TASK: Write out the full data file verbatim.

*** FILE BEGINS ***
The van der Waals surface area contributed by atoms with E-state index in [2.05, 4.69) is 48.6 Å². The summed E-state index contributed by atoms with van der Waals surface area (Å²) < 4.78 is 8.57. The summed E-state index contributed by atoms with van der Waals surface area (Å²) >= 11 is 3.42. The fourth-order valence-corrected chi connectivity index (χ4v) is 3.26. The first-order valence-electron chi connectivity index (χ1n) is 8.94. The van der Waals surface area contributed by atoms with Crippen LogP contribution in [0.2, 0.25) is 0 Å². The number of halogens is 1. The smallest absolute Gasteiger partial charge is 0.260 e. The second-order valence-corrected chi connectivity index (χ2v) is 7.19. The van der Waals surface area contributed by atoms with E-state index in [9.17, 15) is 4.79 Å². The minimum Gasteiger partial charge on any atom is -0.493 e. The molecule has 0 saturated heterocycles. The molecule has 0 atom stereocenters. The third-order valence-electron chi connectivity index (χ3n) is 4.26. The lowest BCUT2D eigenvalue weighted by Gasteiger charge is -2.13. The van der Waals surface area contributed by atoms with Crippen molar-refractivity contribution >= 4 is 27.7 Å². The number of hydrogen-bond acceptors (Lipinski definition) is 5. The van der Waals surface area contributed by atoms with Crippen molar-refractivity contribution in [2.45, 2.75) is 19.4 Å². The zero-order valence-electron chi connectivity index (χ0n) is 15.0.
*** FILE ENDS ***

The van der Waals surface area contributed by atoms with E-state index in [2.05, 4.69) is 48.6 Å². The summed E-state index contributed by atoms with van der Waals surface area (Å²) < 4.78 is 8.57. The summed E-state index contributed by atoms with van der Waals surface area (Å²) >= 11 is 3.42. The fourth-order valence-corrected chi connectivity index (χ4v) is 3.26. The first-order valence-electron chi connectivity index (χ1n) is 8.94. The van der Waals surface area contributed by atoms with Crippen LogP contribution in [0.2, 0.25) is 0 Å². The number of halogens is 1. The smallest absolute Gasteiger partial charge is 0.260 e. The second-order valence-corrected chi connectivity index (χ2v) is 7.19. The van der Waals surface area contributed by atoms with E-state index in [9.17, 15) is 4.79 Å². The minimum Gasteiger partial charge on any atom is -0.493 e. The molecule has 0 saturated heterocycles. The molecule has 0 atom stereocenters. The third-order valence-electron chi connectivity index (χ3n) is 4.26. The lowest BCUT2D eigenvalue weighted by Gasteiger charge is -2.13. The van der Waals surface area contributed by atoms with Crippen molar-refractivity contribution >= 4 is 27.7 Å². The number of hydrogen-bond acceptors (Lipinski definition) is 5. The van der Waals surface area contributed by atoms with Crippen molar-refractivity contribution in [2.45, 2.75) is 19.4 Å². The zero-order valence-electron chi connectivity index (χ0n) is 15.0.